Finland’s State-Issued Baby Care Packages Give All Children an Equal Start in Life

After 75 years of state-issued baby care packages, today the box is a “right of passage” for expectant mothers

A maternity care package provided by Finland.
A maternity care package provided by Finland. Visa Kopu

Finnish mothers can look forward not only to the arrival of their baby, but also to a special maternity care package issued by their country’s government. For 75 years, the BBC reports, mothers receive a box, which can also double as a temporary crib, filled with essential items such as a snowsuit, teething toys, nappy cream, nail clippers, mittens, box-sized mattress and a blanket. (Condoms are also tossed in.)

Aside from being a nice welcome-to-the-family gesture from Finland, the boxes are meant to give each and every child an equal start in life, writes the BBC. Finland started as a scheme to lift low-income families out of poverty in 1938, but the boxes were offered to all Finnish mothers-to-be by 1949. Claiming the box meant visiting the doctor, so more women began getting pre-natal checkups as a result.

In the 1930s Finland was a poor country and infant mortality was high – 65 out of 1,000 babies died. But the figures improved rapidly in the decades that followed.

Mika Gissler, a professor at the National Institute for Health and Welfare in Helsinki, gives several reasons for this – the maternity box and pre-natal care for all women in the 1940s, followed in the 60s by a national health insurance system and the central hospital network.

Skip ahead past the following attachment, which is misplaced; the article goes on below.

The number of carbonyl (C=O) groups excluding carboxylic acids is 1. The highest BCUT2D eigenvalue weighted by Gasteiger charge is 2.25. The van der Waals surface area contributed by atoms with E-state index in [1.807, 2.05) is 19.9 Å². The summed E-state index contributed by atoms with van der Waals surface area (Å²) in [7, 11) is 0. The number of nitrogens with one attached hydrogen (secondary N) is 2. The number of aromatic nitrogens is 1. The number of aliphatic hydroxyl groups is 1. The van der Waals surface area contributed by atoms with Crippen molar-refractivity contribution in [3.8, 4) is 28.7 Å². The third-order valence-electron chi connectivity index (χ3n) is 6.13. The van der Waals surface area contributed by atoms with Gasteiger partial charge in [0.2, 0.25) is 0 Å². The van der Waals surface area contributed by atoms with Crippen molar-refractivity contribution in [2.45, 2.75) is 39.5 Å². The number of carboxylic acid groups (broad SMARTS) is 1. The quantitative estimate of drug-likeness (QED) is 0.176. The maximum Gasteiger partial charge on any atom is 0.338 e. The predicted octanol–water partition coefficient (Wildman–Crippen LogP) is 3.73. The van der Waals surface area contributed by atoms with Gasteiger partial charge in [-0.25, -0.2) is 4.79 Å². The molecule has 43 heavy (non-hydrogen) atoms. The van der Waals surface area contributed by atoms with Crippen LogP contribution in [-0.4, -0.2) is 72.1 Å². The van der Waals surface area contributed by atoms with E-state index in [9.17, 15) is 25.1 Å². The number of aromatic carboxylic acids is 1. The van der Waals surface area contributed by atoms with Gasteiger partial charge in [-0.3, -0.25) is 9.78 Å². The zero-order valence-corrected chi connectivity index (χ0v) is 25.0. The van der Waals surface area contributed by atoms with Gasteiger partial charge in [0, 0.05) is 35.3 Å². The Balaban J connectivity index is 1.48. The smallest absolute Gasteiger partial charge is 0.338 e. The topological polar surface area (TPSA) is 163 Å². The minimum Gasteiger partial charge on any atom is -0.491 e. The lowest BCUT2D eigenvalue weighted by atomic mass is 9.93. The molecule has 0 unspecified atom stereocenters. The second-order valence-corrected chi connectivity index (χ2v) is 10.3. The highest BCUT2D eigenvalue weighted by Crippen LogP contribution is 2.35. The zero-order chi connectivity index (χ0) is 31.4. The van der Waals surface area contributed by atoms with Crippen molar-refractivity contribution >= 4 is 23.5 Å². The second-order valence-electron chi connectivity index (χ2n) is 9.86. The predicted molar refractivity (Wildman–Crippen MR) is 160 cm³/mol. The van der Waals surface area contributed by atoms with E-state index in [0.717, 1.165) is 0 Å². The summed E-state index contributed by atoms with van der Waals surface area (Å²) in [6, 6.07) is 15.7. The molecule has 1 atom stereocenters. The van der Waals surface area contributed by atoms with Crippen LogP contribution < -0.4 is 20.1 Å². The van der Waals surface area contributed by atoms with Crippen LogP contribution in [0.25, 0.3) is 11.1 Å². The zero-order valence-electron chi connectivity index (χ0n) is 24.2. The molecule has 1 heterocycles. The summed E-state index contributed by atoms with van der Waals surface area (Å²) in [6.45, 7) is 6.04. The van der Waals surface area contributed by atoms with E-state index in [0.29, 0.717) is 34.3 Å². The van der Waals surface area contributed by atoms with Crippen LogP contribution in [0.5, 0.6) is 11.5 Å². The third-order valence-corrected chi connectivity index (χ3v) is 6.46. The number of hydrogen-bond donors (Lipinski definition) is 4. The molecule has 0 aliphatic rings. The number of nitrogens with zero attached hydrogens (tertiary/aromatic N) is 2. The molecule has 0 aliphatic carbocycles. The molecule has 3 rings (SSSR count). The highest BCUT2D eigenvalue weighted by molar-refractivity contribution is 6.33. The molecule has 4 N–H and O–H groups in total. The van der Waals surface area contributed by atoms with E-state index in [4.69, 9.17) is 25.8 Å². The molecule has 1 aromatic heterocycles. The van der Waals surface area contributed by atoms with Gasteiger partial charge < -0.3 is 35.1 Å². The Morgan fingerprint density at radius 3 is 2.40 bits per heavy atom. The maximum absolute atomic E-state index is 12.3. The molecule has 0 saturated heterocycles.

The box’s contents have evolved over the years. In the 1930s, the government supplied fabric since most moms made their own clothes.

But during World War II, flannel and plain-weave cotton were needed by the Defence Ministry, so some of the material was replaced by paper bed sheets and swaddling cloth.

The 50s saw an increase in the number of ready-made clothes, and in the 60s and 70s these began to be made from new stretchy fabrics.

Now, the state-provided baby clothes change annually, representing the fashion of the day. Mothers can see other infants at the grocery store or day care and immediately know whether that child was born the same year as theirs, the BBC writes. The colors of the baby jumpsuits, mittens, hats and leggings are always gender-neutral.

Today, the BBC describes the box as a “right of passage” for expectant mothers. Pregnant women can forgo the box in favor of a 140 euro check, but most choose to take the box, the BBC reports. It’s worth more. And who doesn’t enjoy ripping into a goodie bag of free clothes, toys and blankies?

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